Australian economist stands trial in Myanmar

A military-ruled court in Myanmar will hear the case against an Australian economist and adviser to ousted leader Aung San Suu Kyi for violating a state secrets law, a source familiar with the case said.

Sean Turnell has been in detention since February 6 of last year, just days after a coup against the elected government of Suu Kyi, and faces up to 14 years in prison if found guilty.

He is to stand trial alongside Suu Kyi, 76, and several members of his economic team indicted for the same offence.

“Sean was charged yesterday under the Official Secrets Act,” said the source, who declined to be named because the trial is being held behind closed doors with restricted information.

“The charge relates to the allegation that he had government documents.”

A military spokesperson could not be reached for comment.

Australian Foreign Minister Penny Wong said in a statement that Canberra had rejected the court’s decision.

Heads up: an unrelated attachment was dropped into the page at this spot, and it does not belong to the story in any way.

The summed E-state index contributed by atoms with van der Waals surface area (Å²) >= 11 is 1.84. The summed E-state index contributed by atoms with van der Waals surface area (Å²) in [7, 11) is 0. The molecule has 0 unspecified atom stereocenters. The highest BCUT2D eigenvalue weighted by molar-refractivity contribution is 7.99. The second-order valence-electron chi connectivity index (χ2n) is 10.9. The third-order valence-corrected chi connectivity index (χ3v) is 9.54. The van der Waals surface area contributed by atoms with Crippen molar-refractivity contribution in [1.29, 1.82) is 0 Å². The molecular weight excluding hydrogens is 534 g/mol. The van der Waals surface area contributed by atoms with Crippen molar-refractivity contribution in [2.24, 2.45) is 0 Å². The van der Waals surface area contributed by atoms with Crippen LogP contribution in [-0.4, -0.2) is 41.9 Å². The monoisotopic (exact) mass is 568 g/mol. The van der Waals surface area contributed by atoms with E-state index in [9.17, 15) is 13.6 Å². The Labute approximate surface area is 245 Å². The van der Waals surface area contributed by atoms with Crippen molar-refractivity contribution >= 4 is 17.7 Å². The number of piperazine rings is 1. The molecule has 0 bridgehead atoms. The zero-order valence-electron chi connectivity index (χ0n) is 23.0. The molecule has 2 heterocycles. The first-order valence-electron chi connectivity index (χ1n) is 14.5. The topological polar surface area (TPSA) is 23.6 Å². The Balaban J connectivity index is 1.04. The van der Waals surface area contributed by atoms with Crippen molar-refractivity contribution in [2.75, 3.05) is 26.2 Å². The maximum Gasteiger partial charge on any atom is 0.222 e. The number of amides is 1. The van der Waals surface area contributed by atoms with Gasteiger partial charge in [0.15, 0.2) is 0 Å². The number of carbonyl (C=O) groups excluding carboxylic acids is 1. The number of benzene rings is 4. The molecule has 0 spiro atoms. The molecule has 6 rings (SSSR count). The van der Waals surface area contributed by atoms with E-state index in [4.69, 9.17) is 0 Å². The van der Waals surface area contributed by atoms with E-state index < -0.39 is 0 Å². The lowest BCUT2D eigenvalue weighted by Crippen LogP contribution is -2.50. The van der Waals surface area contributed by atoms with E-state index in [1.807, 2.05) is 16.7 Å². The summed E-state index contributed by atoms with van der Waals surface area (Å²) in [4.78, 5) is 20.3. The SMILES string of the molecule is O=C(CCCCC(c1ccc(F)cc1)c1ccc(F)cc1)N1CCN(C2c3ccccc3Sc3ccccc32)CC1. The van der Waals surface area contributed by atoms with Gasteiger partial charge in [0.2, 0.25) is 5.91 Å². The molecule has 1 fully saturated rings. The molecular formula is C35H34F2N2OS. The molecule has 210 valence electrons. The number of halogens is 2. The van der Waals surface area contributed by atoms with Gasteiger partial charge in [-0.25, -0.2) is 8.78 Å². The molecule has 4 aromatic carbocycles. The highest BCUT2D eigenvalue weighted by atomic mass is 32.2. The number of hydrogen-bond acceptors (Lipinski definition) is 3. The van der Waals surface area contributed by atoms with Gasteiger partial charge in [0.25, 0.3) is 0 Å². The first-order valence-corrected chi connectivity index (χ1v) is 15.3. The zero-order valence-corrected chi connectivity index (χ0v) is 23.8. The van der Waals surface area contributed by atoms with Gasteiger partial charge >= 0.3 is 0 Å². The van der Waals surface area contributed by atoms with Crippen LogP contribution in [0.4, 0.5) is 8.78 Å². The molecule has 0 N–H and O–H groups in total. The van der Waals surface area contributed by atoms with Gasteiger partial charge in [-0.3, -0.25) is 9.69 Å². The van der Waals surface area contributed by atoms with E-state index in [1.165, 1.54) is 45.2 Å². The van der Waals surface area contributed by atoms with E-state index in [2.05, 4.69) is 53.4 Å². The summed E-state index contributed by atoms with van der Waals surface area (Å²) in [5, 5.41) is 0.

“We will continue to defend Professor Turnell’s interests and well-being and will not stop until he is safely back with his family,” she said.

Turnell, an economics professor at Sydney’s Macquarie University, was for several years an adviser to Nobel laureate Suu Kyi, accused of at least 20 corruption-related crimes.

They are among the thousands imprisoned under the junta, including politicians, lawmakers, bureaucrats, students and journalists.

Courts have dealt harshly with opponents of the military, handing down prison terms and even the death penalty after what human rights groups say were unfair trials.

The junta insists that Myanmar’s courts are independent and that detainees are receiving due process.

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